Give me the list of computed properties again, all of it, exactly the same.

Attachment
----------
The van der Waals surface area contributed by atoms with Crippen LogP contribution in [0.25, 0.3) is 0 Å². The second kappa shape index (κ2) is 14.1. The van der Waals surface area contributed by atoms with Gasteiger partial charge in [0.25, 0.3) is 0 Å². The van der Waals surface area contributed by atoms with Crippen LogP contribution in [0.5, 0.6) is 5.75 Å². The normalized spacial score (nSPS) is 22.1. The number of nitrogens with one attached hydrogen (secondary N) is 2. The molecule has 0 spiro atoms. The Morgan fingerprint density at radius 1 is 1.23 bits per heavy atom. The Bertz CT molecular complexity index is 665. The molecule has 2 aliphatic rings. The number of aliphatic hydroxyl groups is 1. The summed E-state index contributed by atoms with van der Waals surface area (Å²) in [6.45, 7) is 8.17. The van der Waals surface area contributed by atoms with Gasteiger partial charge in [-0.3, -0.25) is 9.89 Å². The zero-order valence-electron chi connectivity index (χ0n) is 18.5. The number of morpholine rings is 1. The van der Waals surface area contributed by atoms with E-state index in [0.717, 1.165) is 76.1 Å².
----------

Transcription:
The van der Waals surface area contributed by atoms with Crippen LogP contribution in [0.25, 0.3) is 0 Å². The second kappa shape index (κ2) is 14.1. The van der Waals surface area contributed by atoms with Gasteiger partial charge in [0.25, 0.3) is 0 Å². The van der Waals surface area contributed by atoms with Crippen LogP contribution in [0.5, 0.6) is 5.75 Å². The normalized spacial score (nSPS) is 22.1. The number of nitrogens with one attached hydrogen (secondary N) is 2. The molecule has 0 spiro atoms. The Morgan fingerprint density at radius 1 is 1.23 bits per heavy atom. The Bertz CT molecular complexity index is 665. The molecule has 2 aliphatic rings. The number of aliphatic hydroxyl groups is 1. The summed E-state index contributed by atoms with van der Waals surface area (Å²) in [6.45, 7) is 8.17. The van der Waals surface area contributed by atoms with Gasteiger partial charge in [-0.3, -0.25) is 9.89 Å². The zero-order valence-electron chi connectivity index (χ0n) is 18.5. The number of morpholine rings is 1. The van der Waals surface area contributed by atoms with E-state index in [0.717, 1.165) is 76.1 Å².